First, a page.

The same is true of your tourists. There is no country offering so much in so small an area as New Zealand. We have sub-tropical islands and bays, geothermal regions and volcanoes, lush rolling country-side, alps, lakes and fiords. All that, remember, in a country smaller than Andhra Pradesh.

The 150 Indian travel agents who have taken part in training workshops in Delhi and here in Mumbai will be able to tell you more. I'm pleased Air India, Singapore Airlines, Qantas and Air New Zealand are now all working cooperatively on air-links between our two countries. With our 1997 Air Services Agreement, I look forward to the day we see Air India jets in New Zealand, and Air New Zealand jets here in India.

That is not to say that New Zealand is merely a country of farms, forests, excellent education institutions and beautiful scenery. We offer world-class expertise in areas such as telecommunications, electronics, energy, construction and banking. With the Government of India putting priority on infrastructure development, these are new areas for us to work together. One of our biggest companies, Fletcher Challenge, has built a premix concrete plant in Bangalore. In South India, on the Krishna River, the New Zealand consortium AsiaPower is building a new hydropower project valued at US$1.5 billion. The New Zealand consortium, New Zealand Airport Technology, is also considering a joint venture here in India. I'm keen for there to be more of these kinds of developments.

In the other direction, the New Zealand business community is becoming increasingly aware of India's own technology and expertise. A good example is the computer and IT industry where New Zealand companies are using Indian consultants to remedy their Year 2000 problems.

We welcome your involvement in New Zealand. In fact, this week, the New Zealand Government has announced changes to immigration policy which will make New Zealand an even more attractive destination for skilled migrants, businesspeople, investors and tertiary students. Among the changes, a new long-term, multiple entry business visa will be available for people wanting to establish a business in New Zealand. It will be available for up to three years, and will be renewable after that. There will be improved access to residency for businesspeople who successfully set up a business in New Zealand. There will be a simpler, more streamlined procedure for investors seeking residence in New Zealand. Foreign students who gain New Zealand qualifications will also find it easier to gain residence. Our immigration staff at our High Commission in New Delhi will be able to give you more details of these and other changes. I'm confident the new policies will assist in bringing our business sectors closer together.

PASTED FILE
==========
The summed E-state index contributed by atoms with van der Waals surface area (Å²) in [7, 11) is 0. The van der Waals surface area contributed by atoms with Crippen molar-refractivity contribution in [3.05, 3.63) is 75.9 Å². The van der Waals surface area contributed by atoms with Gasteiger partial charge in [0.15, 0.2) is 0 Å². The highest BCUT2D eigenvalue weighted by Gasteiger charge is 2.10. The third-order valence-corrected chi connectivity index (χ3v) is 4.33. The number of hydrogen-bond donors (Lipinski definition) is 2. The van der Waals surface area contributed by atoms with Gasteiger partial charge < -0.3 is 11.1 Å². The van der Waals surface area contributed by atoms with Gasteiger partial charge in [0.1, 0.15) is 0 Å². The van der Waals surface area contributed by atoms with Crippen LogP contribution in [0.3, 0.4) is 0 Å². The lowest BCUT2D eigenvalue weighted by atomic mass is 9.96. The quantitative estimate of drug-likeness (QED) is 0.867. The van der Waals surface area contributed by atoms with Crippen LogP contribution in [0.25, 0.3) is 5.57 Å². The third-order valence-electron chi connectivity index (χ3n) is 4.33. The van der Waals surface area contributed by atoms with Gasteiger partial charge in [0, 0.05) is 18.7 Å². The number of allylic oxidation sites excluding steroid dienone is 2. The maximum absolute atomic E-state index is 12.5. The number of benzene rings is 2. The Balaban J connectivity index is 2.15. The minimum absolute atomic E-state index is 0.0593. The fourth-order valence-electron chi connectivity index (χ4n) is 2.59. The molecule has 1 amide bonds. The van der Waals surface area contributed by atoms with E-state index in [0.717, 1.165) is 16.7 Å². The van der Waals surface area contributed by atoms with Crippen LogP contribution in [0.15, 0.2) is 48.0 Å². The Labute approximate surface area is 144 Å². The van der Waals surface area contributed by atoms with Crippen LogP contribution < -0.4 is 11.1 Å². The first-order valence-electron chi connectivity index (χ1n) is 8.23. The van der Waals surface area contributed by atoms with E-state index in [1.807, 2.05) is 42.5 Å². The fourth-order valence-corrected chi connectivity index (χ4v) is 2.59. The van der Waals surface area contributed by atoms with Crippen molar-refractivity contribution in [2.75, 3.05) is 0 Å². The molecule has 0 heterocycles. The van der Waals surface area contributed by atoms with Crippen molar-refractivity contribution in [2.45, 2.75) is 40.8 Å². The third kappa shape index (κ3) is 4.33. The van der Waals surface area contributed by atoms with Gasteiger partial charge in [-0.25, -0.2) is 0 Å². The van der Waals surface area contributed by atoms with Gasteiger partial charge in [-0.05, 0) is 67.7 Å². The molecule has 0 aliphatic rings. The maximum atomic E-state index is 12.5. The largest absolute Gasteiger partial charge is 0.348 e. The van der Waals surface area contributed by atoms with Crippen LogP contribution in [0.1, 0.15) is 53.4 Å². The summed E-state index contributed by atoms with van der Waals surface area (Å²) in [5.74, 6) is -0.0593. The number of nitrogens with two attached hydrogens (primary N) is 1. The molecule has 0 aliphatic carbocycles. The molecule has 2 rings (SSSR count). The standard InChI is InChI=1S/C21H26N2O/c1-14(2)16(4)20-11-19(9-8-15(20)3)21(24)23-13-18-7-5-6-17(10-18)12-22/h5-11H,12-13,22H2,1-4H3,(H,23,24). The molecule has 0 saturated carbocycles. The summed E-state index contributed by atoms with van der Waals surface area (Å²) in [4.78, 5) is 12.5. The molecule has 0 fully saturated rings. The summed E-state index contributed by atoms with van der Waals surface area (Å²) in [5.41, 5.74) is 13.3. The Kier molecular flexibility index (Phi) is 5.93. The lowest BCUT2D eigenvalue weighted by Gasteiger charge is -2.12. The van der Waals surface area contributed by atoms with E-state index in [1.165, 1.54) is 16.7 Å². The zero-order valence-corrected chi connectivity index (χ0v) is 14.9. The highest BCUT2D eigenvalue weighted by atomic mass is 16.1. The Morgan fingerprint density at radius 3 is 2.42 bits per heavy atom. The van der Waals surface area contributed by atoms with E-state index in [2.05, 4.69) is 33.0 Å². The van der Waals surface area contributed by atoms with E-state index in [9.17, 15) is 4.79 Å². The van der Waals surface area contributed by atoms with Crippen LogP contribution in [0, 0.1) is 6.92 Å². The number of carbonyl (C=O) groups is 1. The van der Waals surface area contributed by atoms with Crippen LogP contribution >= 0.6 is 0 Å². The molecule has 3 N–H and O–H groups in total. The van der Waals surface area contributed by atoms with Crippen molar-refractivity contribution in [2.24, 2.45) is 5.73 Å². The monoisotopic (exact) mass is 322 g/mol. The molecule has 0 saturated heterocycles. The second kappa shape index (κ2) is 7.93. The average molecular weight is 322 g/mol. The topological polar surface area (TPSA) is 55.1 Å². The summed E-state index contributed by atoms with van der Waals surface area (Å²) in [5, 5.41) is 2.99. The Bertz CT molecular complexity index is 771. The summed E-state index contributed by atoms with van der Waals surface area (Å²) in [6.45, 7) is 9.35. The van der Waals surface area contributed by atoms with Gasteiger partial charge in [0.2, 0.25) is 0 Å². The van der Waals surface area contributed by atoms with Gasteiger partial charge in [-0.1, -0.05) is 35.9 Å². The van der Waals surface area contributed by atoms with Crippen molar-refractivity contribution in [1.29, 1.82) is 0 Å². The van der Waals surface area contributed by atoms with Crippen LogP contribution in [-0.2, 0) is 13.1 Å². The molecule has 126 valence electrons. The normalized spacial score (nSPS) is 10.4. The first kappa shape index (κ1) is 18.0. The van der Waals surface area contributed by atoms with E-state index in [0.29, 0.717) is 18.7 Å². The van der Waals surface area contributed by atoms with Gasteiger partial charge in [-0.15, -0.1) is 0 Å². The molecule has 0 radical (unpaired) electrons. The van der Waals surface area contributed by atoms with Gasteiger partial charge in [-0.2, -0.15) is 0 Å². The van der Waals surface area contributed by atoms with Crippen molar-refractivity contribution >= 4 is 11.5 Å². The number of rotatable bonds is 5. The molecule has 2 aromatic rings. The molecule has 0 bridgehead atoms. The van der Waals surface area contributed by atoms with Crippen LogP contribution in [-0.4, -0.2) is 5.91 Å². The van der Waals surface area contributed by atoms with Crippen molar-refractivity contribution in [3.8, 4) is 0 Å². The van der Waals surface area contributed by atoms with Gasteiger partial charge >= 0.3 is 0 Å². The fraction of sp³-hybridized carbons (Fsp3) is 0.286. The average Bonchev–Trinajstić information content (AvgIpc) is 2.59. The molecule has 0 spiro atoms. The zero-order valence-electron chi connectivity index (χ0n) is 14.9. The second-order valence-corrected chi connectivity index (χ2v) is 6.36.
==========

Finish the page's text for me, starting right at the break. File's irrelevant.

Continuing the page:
One of the key reasons a much closer commercial relationship is possible between India and New Zealand is because of our respective economic reform programmes. Two decades ago, New Zealand was so insular - so afraid of the rest of the world - that a former Government even closed our High Commission here in Delhi. I consider that to have been an extraordinary decision. If it makes it any better, I can tell you the New Zealand of two decades ago even continued to impose tariffs and restrictions on our closest neighbour, Australia. In both respects, I can assure you that the New Zealand of that time is well behind us.

Today, we embrace the rest of the world. Since 1984, we have embarked upon a reform programme which has taken us from being one of the most controlled, restricted and insulated economies in the world to the New Zealand we are today.

Back in 1984, our manufacturing sector was protected by high tariff barriers and import licensing. That made it so inefficient that it couldn't compete with the rest of the world without export incentives. Our farmers received massive subsidies, reaching up to 30% of the value of agricultural production by the early 1980s. That, and other overspending, meant we had government deficits of up to 8% of our GDP, and huge debt. And that was despite tax rates of up to 66%.

We had a fixed currency, and currency controls. Unions were able to hold the country to ransom. Our bureaucracy was inefficient. And inflation was controlled only because the Government banned price and wage rises.